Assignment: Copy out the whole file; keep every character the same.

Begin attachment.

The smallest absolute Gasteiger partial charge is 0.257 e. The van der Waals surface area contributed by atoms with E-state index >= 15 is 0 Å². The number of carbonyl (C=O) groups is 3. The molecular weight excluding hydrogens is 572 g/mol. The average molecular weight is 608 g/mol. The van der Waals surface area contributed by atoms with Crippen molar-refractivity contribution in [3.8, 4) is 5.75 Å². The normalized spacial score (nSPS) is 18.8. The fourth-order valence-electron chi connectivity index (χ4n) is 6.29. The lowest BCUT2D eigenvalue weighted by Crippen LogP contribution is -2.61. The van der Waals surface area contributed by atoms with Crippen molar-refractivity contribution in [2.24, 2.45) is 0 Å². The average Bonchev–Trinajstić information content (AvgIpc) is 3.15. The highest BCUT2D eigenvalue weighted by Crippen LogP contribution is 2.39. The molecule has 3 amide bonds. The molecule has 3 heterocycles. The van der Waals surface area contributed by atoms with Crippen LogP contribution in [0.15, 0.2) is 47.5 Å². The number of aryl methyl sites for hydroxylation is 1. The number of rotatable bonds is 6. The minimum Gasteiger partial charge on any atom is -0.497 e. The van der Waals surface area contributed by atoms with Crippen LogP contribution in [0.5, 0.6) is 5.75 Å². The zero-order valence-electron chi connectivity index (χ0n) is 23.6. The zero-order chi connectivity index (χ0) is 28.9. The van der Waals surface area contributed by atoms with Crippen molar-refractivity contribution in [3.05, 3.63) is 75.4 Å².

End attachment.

The smallest absolute Gasteiger partial charge is 0.257 e. The van der Waals surface area contributed by atoms with E-state index >= 15 is 0 Å². The number of carbonyl (C=O) groups is 3. The molecular weight excluding hydrogens is 572 g/mol. The average molecular weight is 608 g/mol. The van der Waals surface area contributed by atoms with Crippen molar-refractivity contribution in [3.8, 4) is 5.75 Å². The normalized spacial score (nSPS) is 18.8. The fourth-order valence-electron chi connectivity index (χ4n) is 6.29. The lowest BCUT2D eigenvalue weighted by Crippen LogP contribution is -2.61. The van der Waals surface area contributed by atoms with Crippen molar-refractivity contribution in [2.24, 2.45) is 0 Å². The average Bonchev–Trinajstić information content (AvgIpc) is 3.15. The highest BCUT2D eigenvalue weighted by Crippen LogP contribution is 2.39. The molecule has 3 amide bonds. The molecule has 3 heterocycles. The van der Waals surface area contributed by atoms with Crippen LogP contribution in [0.15, 0.2) is 47.5 Å². The number of aryl methyl sites for hydroxylation is 1. The number of rotatable bonds is 6. The minimum Gasteiger partial charge on any atom is -0.497 e. The van der Waals surface area contributed by atoms with Crippen LogP contribution in [0.5, 0.6) is 5.75 Å². The zero-order valence-electron chi connectivity index (χ0n) is 23.6. The zero-order chi connectivity index (χ0) is 28.9. The van der Waals surface area contributed by atoms with Crippen molar-refractivity contribution in [3.05, 3.63) is 75.4 Å².